Nine To Noon for Monday 19 September 2016
09:05 Family court lawyer shortage 'reaching crisis point'
The Law Society says the number of family court lawyers have dropped below a critical mass. That means in some regions of New Zealand there aren't enough lawyers willing to take on things like filing protection orders and acting for vulnerable children.
Nine to Noon speaks to the Law Society's Michelle Duggan as well as two lawyers who are giving up on, or scaling back on their family law work. Caroline McCarthy is in Blenheim and Gareth Bodle has just packed up his Wairarapa office and moved to Auckland.
09:30 Aid agencies frustrated by UN in Syria
73 NGOs working in Syria have slammed the UN's response to the humanitarian crisis there, and have suspended some cooperation with UN agencies in the country. In a joint letter, the organisations have accused the UN and the Syrian Arab Red Crescent of operating under the political influence of the Assad regime - alleging a "deliberate manipulation of humanitarian and medical aid". Kathryn Ryan talks to Dr Ahmad Tarakji of the Syrian American Medical Society Foundation or SAMS, one of the signatories to the letter.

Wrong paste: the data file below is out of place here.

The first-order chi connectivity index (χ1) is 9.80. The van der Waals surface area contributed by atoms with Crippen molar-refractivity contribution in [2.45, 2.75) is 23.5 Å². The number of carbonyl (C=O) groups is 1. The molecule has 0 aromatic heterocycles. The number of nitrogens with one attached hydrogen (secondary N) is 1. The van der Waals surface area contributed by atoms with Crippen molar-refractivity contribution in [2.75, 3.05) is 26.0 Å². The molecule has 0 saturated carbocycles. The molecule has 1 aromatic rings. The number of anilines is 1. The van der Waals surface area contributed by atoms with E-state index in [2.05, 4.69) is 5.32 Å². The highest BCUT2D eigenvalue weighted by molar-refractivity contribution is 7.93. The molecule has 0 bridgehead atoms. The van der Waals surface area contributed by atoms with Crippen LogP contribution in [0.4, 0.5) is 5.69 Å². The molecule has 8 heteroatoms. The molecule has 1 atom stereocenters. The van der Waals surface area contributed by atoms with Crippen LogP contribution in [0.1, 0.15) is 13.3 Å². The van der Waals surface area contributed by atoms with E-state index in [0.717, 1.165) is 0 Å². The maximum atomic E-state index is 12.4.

09:45 South America correspondent Joel Richards
Joel Richards on the shift in UK-Argentina relations over Falklands/Malvinas Islands, former president Lula da Silva charged with corruption and Colombia's Peace Process.
10:05 Adam Cohen: the origins of eugenics
Kathryn Ryan talks to Time magazine writer and author Adam Cohen about the origins of eugenics. In his book Imbeciles: The Supreme Court, American Eugenics, and the Sterilization of Carrie Buck, he lays out the history of American eugenics and its occasionally surprising proponents - which include several of the country's most famous presidents and Supreme Court justices. What's more, he says eugenics is still happening today.
10:35 Book review
Gail Pittaway reviews The Woman in Cabin 10 by Ruth Ware
10:45 The Reading
11:05 Political commentators Stephen Mills and Matthew Hooton
Political discourse on the Kermadec sanctuary issue, the Government's domestic violence policy, Auckland transport alignment and Andrew Little challenging the TVNZ political poll.
11:30 Food with Sue Harrison and Richard Turnbull
Sue Harrison and five volunteers have given their time to put together a cook book to raise funds for the Himalayan Trust. The recipes are from well known mountaineering families and have been adapted to be able to be cooked outside. The cookbook is called Outdoor Appetite. Sue along with fellow volunteer Richard Turnbull will share two recipes from the book for Scotts Farewell Square and Marinated Butterflied Leg of Lamb. For more on how to buy the book you can visit the Himalayan Trust website.
11:45 Urbanist Tommy Honey
Urbanist Tommy Honey talks about Architecture Week and its theme “Housing for the Future”.